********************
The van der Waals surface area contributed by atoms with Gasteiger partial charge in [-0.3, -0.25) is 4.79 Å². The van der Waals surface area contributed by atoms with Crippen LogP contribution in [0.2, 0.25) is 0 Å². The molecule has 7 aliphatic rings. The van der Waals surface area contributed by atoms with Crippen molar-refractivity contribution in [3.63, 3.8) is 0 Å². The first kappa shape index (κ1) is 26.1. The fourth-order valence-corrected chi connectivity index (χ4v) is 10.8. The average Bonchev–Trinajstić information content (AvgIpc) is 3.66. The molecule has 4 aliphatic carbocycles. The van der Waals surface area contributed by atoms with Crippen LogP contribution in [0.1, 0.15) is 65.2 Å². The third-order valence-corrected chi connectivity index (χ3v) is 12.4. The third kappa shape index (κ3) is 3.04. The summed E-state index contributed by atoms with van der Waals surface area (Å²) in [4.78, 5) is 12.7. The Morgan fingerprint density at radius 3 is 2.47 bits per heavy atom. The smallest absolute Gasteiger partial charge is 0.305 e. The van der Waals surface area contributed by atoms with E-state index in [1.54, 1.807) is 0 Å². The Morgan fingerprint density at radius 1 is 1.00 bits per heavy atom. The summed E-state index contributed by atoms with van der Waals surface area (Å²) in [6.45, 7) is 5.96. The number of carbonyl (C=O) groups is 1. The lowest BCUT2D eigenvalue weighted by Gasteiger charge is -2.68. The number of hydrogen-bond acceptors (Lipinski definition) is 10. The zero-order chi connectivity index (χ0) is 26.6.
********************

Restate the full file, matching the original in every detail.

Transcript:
The van der Waals surface area contributed by atoms with Gasteiger partial charge in [-0.3, -0.25) is 4.79 Å². The van der Waals surface area contributed by atoms with Crippen LogP contribution in [0.2, 0.25) is 0 Å². The molecule has 7 aliphatic rings. The van der Waals surface area contributed by atoms with Crippen molar-refractivity contribution in [3.63, 3.8) is 0 Å². The first kappa shape index (κ1) is 26.1. The fourth-order valence-corrected chi connectivity index (χ4v) is 10.8. The average Bonchev–Trinajstić information content (AvgIpc) is 3.66. The molecule has 4 aliphatic carbocycles. The van der Waals surface area contributed by atoms with Crippen LogP contribution in [0.1, 0.15) is 65.2 Å². The third-order valence-corrected chi connectivity index (χ3v) is 12.4. The third kappa shape index (κ3) is 3.04. The summed E-state index contributed by atoms with van der Waals surface area (Å²) in [4.78, 5) is 12.7. The Morgan fingerprint density at radius 3 is 2.47 bits per heavy atom. The smallest absolute Gasteiger partial charge is 0.305 e. The van der Waals surface area contributed by atoms with E-state index in [1.54, 1.807) is 0 Å². The Morgan fingerprint density at radius 1 is 1.00 bits per heavy atom. The summed E-state index contributed by atoms with van der Waals surface area (Å²) in [6.45, 7) is 5.96. The number of carbonyl (C=O) groups is 1. The lowest BCUT2D eigenvalue weighted by Gasteiger charge is -2.68. The number of hydrogen-bond acceptors (Lipinski definition) is 10. The zero-order chi connectivity index (χ0) is 26.6.